Last week, Keypoint associate director George Campbell outlined some complications and impacts of VAT for businesses in the financial services sector.
This week, he examines another complex industry from a VAT perspective: the automotive sector.
While VAT has had a relatively minor impact on auto sales (which were already declining) across the GCC, challenging market conditions have been compounded by the requirement to comply with a new VAT regime in Saudi Arabia and the UAE.
“As lead VAT adviser to large motor dealers and manufacturers globally, I have seen first-hand the difficulties that VAT can pose to accounting processes and compliance,” said Mr Campbell.
“Look no further than the amount of EU case law concerning the supply of motor vehicles and auto-related goods and services.
“One key complication for dealers is the provision of finance.
“Conducting VAT-exempt finance activities causes dealers the same issues with input tax deductions we saw last week with financial services institutions.
“Regulatory issues aside, you don’t have to be a financial services organisation to provide financial services for VAT purposes – a matter recently clarified by Saudi Arabia’s General Authority of Zakat & Tax (GAZT).
“In the GCC, auto dealers are typically part of large family groups that,often operate an in-house vehicle finance company.
“Businesses must carefully consider how VAT can be recovered not just for the vehicle finance company but for the family group as a whole.
“If the family group chooses to be ‘grouped’ for VAT purposes, providing financial services could ‘taint’ VAT recovery for the whole group.”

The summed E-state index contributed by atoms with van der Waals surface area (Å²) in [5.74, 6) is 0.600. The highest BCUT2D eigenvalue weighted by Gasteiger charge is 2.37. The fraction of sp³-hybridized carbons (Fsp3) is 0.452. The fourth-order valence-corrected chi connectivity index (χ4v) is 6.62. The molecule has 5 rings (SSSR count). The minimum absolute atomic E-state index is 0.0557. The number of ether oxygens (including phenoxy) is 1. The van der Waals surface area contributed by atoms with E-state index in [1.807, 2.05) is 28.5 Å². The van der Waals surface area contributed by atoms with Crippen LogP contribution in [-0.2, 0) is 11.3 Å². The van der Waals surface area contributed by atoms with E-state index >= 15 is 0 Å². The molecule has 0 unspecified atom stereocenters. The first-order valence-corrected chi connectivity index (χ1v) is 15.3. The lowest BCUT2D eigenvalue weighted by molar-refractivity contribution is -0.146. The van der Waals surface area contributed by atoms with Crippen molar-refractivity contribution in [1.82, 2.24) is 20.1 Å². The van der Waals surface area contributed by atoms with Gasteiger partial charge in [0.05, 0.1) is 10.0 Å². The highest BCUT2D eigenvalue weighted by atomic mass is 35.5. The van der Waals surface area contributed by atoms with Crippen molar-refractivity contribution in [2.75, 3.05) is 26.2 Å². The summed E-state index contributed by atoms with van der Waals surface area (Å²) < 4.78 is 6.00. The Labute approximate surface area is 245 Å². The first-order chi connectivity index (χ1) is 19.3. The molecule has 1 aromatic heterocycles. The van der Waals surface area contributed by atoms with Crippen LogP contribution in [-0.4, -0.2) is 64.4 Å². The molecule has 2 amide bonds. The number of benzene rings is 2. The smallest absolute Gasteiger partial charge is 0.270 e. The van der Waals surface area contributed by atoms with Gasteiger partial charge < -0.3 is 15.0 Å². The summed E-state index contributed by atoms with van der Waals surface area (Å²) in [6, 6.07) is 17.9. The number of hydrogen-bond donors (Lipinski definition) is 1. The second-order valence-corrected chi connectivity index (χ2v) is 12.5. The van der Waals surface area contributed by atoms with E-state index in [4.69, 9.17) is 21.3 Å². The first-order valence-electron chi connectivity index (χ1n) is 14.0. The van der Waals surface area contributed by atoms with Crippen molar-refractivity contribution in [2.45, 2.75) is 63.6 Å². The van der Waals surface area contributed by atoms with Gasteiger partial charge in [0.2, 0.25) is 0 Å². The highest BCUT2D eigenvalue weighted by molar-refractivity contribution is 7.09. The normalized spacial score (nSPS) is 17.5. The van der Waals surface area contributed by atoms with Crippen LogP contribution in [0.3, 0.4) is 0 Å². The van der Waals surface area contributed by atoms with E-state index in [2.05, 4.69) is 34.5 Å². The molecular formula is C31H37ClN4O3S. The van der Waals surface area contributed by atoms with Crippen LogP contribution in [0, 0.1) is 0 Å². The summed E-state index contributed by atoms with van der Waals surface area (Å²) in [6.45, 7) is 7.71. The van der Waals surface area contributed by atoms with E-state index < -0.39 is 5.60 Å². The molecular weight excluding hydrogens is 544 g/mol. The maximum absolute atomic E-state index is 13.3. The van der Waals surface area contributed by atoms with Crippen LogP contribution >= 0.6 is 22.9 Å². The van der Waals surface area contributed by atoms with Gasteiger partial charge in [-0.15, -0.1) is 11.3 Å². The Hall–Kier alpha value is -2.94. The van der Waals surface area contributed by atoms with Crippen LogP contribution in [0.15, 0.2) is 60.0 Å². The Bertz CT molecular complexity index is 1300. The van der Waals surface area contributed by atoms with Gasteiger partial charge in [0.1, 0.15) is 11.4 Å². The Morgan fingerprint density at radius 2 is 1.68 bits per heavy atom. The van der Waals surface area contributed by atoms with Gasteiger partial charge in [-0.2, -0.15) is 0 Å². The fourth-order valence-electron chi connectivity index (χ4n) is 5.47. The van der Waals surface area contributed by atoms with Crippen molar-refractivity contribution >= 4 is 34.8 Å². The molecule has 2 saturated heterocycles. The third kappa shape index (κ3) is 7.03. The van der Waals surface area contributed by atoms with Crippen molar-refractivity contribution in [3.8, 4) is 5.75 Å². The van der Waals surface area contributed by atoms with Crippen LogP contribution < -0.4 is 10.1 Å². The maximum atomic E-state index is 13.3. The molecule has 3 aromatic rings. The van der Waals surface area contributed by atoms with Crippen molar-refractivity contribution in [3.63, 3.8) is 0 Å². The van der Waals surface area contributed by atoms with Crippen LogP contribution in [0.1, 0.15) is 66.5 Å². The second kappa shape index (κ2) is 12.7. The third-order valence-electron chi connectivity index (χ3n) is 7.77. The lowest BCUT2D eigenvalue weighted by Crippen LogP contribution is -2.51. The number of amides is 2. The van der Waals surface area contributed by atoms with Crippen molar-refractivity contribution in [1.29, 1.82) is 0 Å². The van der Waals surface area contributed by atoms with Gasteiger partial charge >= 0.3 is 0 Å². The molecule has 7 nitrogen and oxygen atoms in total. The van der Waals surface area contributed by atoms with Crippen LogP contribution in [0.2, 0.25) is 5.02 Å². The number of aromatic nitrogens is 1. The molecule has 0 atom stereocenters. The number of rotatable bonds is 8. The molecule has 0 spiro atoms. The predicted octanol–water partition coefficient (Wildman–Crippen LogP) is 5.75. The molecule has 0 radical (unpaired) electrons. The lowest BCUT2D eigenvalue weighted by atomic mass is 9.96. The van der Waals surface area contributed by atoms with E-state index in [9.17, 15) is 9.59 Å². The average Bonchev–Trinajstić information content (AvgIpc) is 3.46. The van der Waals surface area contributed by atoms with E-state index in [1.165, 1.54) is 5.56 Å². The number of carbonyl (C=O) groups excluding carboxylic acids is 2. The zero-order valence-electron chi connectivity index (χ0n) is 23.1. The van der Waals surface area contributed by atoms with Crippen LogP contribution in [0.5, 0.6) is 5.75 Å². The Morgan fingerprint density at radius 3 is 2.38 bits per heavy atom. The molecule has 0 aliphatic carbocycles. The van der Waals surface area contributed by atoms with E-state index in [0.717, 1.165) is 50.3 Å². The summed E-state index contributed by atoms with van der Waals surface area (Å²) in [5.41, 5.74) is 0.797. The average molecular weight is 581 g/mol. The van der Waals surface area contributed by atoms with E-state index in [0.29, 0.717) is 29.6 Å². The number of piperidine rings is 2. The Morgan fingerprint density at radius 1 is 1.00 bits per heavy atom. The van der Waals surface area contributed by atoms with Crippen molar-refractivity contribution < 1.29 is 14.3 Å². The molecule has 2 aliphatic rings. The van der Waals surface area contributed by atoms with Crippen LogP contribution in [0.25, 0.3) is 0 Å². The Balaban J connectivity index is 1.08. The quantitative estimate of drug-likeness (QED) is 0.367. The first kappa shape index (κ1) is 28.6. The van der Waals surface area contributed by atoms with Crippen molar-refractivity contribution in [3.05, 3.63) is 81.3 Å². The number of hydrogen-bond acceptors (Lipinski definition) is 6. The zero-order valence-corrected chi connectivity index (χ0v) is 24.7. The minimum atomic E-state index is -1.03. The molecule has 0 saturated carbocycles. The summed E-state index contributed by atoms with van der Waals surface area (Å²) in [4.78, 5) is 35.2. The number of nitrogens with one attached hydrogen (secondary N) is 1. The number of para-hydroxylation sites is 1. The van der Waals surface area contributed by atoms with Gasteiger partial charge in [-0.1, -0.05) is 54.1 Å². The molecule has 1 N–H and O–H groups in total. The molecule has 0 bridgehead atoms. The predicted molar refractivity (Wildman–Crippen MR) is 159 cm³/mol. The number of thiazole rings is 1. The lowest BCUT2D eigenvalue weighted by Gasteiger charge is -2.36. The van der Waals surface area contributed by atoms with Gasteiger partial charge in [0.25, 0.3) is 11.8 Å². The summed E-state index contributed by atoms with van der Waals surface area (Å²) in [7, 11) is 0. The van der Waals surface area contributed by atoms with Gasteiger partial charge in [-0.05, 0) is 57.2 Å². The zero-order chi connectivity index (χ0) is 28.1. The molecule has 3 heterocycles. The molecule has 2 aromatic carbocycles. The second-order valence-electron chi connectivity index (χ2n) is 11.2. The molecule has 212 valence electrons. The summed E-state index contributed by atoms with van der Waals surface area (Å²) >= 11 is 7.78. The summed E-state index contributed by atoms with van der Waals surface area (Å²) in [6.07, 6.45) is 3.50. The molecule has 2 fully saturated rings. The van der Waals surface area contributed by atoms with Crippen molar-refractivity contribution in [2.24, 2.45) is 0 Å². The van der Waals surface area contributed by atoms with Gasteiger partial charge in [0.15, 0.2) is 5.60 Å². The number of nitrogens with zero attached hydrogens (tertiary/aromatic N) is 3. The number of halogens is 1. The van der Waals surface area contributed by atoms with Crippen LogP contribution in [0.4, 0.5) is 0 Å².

VAT for automotive businesses is further complicated by a number of sector-specific transactions, such as vehicle trade-ins.
Dealers must be particularly careful to charge the correct amount of VAT on sales of part-exchanged motor vehicles, particularly where a favourable trade-in valuation is given to meet minimum finance deposit requirements – a practice known as ‘bumping’.
The onward sale of traded-in vehicles could further complicate accounting, record keeping and documentation requirements for Bahraini dealers, with the potential for application of profit-margin VAT accounting schemes for the sales of second-hand vehicles, as seen in the UAE.
The VAT treatment of demonstrator vehicles can also be complicated as demonstrators are often used privately by employees.
VAT incurred on assets used privately (or available for private use) is typically blocked from recovery.
If exclusive business use cannot be proved, this may also extend to ‘stock in trade’ vehicles.
VAT regulations in both the UAE and Saudi Arabia specifically block the recovery of input tax on motor vehicles not exclusively used for business, and Bahrain is expected to follow suit.
“VAT will affect all of Bahrain’s economic sectors, though it will not affect them all equally,” added Mr Campbell.
“The automotive sector is a key private sector employer and a wealth generator – as well as being an important economic bell-weather.
“Automotive sector businesses should begin to assess the impact of VAT without delay.”